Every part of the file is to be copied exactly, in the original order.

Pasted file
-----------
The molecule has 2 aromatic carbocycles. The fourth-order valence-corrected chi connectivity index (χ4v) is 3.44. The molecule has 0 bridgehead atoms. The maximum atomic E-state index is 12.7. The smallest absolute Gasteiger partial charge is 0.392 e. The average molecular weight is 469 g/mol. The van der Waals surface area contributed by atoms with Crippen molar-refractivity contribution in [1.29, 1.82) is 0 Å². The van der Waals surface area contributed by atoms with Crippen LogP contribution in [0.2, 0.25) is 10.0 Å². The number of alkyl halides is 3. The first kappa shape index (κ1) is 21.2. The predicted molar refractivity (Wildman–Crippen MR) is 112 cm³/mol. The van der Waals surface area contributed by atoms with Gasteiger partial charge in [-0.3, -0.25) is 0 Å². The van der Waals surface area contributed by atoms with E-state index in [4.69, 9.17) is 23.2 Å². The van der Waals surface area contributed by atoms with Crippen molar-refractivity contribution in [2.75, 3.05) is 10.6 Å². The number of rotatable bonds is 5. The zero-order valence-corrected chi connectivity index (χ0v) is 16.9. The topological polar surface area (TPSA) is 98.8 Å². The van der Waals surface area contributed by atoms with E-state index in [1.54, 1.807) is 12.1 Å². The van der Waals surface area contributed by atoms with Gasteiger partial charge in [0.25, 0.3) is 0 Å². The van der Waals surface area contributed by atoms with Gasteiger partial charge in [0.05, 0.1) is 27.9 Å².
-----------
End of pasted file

The molecule has 2 aromatic carbocycles. The fourth-order valence-corrected chi connectivity index (χ4v) is 3.44. The molecule has 0 bridgehead atoms. The maximum atomic E-state index is 12.7. The smallest absolute Gasteiger partial charge is 0.392 e. The average molecular weight is 469 g/mol. The van der Waals surface area contributed by atoms with Crippen molar-refractivity contribution in [1.29, 1.82) is 0 Å². The van der Waals surface area contributed by atoms with Crippen LogP contribution in [0.2, 0.25) is 10.0 Å². The number of alkyl halides is 3. The first kappa shape index (κ1) is 21.2. The predicted molar refractivity (Wildman–Crippen MR) is 112 cm³/mol. The van der Waals surface area contributed by atoms with Gasteiger partial charge in [-0.3, -0.25) is 0 Å². The van der Waals surface area contributed by atoms with E-state index in [4.69, 9.17) is 23.2 Å². The van der Waals surface area contributed by atoms with Crippen molar-refractivity contribution in [2.75, 3.05) is 10.6 Å². The number of rotatable bonds is 5. The zero-order valence-corrected chi connectivity index (χ0v) is 16.9. The topological polar surface area (TPSA) is 98.8 Å². The van der Waals surface area contributed by atoms with E-state index in [1.54, 1.807) is 12.1 Å². The van der Waals surface area contributed by atoms with Gasteiger partial charge in [0.25, 0.3) is 0 Å². The van der Waals surface area contributed by atoms with Gasteiger partial charge in [0.05, 0.1) is 27.9 Å².